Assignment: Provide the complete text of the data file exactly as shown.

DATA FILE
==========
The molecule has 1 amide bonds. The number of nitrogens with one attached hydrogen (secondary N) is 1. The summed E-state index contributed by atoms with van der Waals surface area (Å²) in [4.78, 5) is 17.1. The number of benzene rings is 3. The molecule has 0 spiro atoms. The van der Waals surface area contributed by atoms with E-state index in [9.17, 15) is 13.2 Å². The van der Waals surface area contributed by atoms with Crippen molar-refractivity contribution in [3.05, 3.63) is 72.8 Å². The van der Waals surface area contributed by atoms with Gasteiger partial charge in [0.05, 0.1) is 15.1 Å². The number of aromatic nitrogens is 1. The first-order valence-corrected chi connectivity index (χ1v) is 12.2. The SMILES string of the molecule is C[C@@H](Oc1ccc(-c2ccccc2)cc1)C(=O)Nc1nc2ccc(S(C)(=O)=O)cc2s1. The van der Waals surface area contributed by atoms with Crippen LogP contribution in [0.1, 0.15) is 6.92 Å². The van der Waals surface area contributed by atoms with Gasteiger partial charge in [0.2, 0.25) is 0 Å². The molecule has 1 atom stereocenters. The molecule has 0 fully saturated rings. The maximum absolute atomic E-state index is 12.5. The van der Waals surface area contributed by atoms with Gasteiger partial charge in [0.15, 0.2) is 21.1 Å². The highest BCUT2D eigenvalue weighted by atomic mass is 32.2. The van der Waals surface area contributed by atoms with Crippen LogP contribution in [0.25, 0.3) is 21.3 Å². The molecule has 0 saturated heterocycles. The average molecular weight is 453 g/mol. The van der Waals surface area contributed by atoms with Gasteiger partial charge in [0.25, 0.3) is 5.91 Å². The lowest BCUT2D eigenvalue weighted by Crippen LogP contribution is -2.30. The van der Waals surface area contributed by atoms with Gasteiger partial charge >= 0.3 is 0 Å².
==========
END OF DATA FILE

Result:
The molecule has 1 amide bonds. The number of nitrogens with one attached hydrogen (secondary N) is 1. The summed E-state index contributed by atoms with van der Waals surface area (Å²) in [4.78, 5) is 17.1. The number of benzene rings is 3. The molecule has 0 spiro atoms. The van der Waals surface area contributed by atoms with E-state index in [9.17, 15) is 13.2 Å². The van der Waals surface area contributed by atoms with Crippen molar-refractivity contribution in [3.05, 3.63) is 72.8 Å². The van der Waals surface area contributed by atoms with Gasteiger partial charge in [0.05, 0.1) is 15.1 Å². The number of aromatic nitrogens is 1. The first-order valence-corrected chi connectivity index (χ1v) is 12.2. The SMILES string of the molecule is C[C@@H](Oc1ccc(-c2ccccc2)cc1)C(=O)Nc1nc2ccc(S(C)(=O)=O)cc2s1. The van der Waals surface area contributed by atoms with Crippen LogP contribution in [0.1, 0.15) is 6.92 Å². The van der Waals surface area contributed by atoms with Gasteiger partial charge in [0.2, 0.25) is 0 Å². The molecule has 1 atom stereocenters. The molecule has 0 fully saturated rings. The maximum absolute atomic E-state index is 12.5. The van der Waals surface area contributed by atoms with Gasteiger partial charge in [0.15, 0.2) is 21.1 Å². The highest BCUT2D eigenvalue weighted by atomic mass is 32.2. The van der Waals surface area contributed by atoms with Crippen LogP contribution in [0.25, 0.3) is 21.3 Å². The molecule has 0 saturated heterocycles. The average molecular weight is 453 g/mol. The van der Waals surface area contributed by atoms with Gasteiger partial charge in [0.25, 0.3) is 5.91 Å². The lowest BCUT2D eigenvalue weighted by Crippen LogP contribution is -2.30. The van der Waals surface area contributed by atoms with Gasteiger partial charge >= 0.3 is 0 Å².